Over the weekend, Randi Weingarten supported national content standards in a big Washington Post op-ed. Andy Rotherham offers a commentary on it here.
The American Federation of Teachers has supported national standards for some time but never quite this vocally. And it’s interesting that Secretary of Education Arne Duncan has intimated lately that he wants to move in this direction, too.
Like most other policymakers who have endorsed national standards, Weingarten doesn’t mention anything about a national assessment. A national test that could be used for accountability is controversial but it seems like a topic that for pragmatic reasons needs to be addressed. As Mike Petrilli of the Thomas B. Fordham Institute once told me, theoretically we could have 50 state tests aligning to one common set of standards, but at some point we’d conclude that some of those tests were of higher quality than others.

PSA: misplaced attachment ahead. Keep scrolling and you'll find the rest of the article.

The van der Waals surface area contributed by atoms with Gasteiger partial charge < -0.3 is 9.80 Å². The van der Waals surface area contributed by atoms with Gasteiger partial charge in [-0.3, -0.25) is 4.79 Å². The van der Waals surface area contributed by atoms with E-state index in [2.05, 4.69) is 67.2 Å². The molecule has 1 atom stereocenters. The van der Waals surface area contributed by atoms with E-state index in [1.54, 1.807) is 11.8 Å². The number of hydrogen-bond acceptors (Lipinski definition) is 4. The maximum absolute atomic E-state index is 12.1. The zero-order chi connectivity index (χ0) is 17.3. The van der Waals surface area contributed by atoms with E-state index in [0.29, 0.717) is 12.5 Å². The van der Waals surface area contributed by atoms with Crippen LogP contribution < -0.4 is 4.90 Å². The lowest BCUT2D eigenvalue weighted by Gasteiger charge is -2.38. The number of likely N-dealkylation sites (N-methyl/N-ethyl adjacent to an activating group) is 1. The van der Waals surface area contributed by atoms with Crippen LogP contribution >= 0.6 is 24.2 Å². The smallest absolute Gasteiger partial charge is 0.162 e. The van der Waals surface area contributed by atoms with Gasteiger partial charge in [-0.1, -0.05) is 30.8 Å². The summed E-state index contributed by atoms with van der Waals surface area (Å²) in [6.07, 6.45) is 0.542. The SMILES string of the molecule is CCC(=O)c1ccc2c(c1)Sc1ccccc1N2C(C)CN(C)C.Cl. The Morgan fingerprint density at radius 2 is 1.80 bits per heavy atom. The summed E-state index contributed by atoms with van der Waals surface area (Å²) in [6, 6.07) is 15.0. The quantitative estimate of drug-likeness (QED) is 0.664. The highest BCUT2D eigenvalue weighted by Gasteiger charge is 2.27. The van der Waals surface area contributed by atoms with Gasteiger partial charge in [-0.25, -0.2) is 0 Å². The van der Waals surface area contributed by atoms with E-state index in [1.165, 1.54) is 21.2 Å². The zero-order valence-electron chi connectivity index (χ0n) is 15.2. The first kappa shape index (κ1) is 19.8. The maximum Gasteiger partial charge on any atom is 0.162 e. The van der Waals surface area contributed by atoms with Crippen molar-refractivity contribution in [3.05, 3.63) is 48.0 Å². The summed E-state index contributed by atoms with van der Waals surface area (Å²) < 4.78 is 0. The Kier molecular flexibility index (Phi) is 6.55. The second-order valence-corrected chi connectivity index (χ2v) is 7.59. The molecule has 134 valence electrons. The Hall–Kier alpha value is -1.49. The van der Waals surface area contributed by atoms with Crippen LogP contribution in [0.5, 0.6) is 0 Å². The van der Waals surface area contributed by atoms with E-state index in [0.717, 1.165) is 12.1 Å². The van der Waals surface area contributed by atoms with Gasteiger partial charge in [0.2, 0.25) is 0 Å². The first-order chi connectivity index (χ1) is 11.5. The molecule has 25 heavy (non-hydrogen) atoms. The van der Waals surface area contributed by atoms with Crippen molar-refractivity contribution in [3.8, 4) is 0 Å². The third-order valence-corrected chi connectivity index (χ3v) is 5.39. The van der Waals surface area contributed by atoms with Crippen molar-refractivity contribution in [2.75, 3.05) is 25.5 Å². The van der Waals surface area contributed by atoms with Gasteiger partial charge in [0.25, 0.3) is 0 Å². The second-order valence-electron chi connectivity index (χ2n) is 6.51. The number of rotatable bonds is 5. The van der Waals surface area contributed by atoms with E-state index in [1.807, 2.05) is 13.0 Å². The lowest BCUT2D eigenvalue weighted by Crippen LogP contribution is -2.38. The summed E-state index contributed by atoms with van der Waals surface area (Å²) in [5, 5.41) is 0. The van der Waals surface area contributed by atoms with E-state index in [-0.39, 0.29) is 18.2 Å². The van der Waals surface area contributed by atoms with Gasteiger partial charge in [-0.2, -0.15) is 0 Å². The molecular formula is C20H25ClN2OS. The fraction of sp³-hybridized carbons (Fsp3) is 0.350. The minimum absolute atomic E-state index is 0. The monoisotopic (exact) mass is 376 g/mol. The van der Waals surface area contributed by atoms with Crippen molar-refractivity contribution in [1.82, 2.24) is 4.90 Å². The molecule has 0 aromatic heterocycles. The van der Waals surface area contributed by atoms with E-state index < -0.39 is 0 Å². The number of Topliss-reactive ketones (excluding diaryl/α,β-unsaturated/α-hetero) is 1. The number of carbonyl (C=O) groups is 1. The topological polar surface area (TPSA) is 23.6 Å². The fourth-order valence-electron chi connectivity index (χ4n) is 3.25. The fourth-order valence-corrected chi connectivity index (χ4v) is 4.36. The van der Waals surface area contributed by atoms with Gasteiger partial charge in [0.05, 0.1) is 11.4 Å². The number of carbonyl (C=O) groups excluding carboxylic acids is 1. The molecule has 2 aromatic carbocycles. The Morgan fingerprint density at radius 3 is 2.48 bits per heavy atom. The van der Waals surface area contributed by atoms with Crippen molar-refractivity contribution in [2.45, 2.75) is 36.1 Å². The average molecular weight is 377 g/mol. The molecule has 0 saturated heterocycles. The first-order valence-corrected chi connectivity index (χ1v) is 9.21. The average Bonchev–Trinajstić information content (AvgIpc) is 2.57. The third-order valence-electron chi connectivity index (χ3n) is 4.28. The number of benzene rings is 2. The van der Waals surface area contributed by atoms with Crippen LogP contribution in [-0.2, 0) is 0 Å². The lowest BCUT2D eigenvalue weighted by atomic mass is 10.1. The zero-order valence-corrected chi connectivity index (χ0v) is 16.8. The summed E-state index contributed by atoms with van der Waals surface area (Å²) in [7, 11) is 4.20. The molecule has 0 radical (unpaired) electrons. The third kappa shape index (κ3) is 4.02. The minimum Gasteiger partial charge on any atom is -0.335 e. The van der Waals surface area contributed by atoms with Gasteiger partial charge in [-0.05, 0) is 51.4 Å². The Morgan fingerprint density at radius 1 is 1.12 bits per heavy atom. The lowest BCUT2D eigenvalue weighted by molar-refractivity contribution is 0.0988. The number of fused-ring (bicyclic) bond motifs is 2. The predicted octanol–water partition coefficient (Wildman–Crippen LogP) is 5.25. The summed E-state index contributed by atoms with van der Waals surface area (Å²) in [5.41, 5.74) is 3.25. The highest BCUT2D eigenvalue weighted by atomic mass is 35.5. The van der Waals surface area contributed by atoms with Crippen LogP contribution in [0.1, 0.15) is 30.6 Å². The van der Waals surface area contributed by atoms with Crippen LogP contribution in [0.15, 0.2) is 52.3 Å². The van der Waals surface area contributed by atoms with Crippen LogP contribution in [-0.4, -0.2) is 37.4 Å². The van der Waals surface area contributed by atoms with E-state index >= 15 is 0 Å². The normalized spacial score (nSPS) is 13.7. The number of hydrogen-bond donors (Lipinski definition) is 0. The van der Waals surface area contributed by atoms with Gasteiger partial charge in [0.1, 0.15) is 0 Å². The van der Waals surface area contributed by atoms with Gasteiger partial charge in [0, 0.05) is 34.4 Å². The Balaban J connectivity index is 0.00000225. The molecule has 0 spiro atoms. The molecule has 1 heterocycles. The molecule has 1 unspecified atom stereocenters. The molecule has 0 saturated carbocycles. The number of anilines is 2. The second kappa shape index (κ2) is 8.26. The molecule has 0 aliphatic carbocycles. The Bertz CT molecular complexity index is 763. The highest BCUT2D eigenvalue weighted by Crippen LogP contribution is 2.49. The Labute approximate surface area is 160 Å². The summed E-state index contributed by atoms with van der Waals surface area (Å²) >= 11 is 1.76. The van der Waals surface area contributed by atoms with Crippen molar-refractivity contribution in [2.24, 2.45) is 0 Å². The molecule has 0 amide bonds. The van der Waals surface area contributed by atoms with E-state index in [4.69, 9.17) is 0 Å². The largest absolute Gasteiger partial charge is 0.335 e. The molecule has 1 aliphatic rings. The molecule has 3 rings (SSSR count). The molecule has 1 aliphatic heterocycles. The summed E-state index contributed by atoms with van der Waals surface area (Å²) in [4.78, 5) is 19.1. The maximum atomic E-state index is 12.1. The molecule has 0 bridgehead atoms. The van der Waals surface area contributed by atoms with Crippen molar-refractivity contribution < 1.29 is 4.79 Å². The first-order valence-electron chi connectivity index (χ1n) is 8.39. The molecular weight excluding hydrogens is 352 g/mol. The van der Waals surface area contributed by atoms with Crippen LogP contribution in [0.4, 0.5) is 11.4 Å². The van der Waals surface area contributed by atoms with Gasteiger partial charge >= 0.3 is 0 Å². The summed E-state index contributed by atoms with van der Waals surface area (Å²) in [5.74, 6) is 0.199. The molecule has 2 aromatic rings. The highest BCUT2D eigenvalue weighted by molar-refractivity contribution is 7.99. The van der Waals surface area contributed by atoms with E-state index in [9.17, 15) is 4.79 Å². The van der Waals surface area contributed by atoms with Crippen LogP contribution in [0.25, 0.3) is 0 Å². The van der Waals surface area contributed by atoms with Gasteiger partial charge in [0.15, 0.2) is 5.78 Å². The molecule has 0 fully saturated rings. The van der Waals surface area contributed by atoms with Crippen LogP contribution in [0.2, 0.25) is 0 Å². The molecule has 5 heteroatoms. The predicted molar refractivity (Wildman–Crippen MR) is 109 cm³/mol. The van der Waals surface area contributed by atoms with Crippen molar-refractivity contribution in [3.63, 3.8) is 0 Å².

The National Assessment of Educational Progress is considered to be a very strong test, but it would be a real challenge to use it as the basis of a state accountability test. Students take just a portion of the NAEP questions, and because of this the NAEP can afford to cover a great number of topics in considerable depth. State tests have to be shorter because kids must answer all the questions, so typically they can’t go into as much depth.
Weingarten also includes this important line for the teacher-policy community: “Teachers ... would need the professional development, and the teaching and learning conditions, to make the standards more than mere words,” she writes.
See my colleague Kathleen Kennedy Manzo’s take on this announcement at Curriculum Matters.
A version of this news article first appeared in the Teacher Beat blog.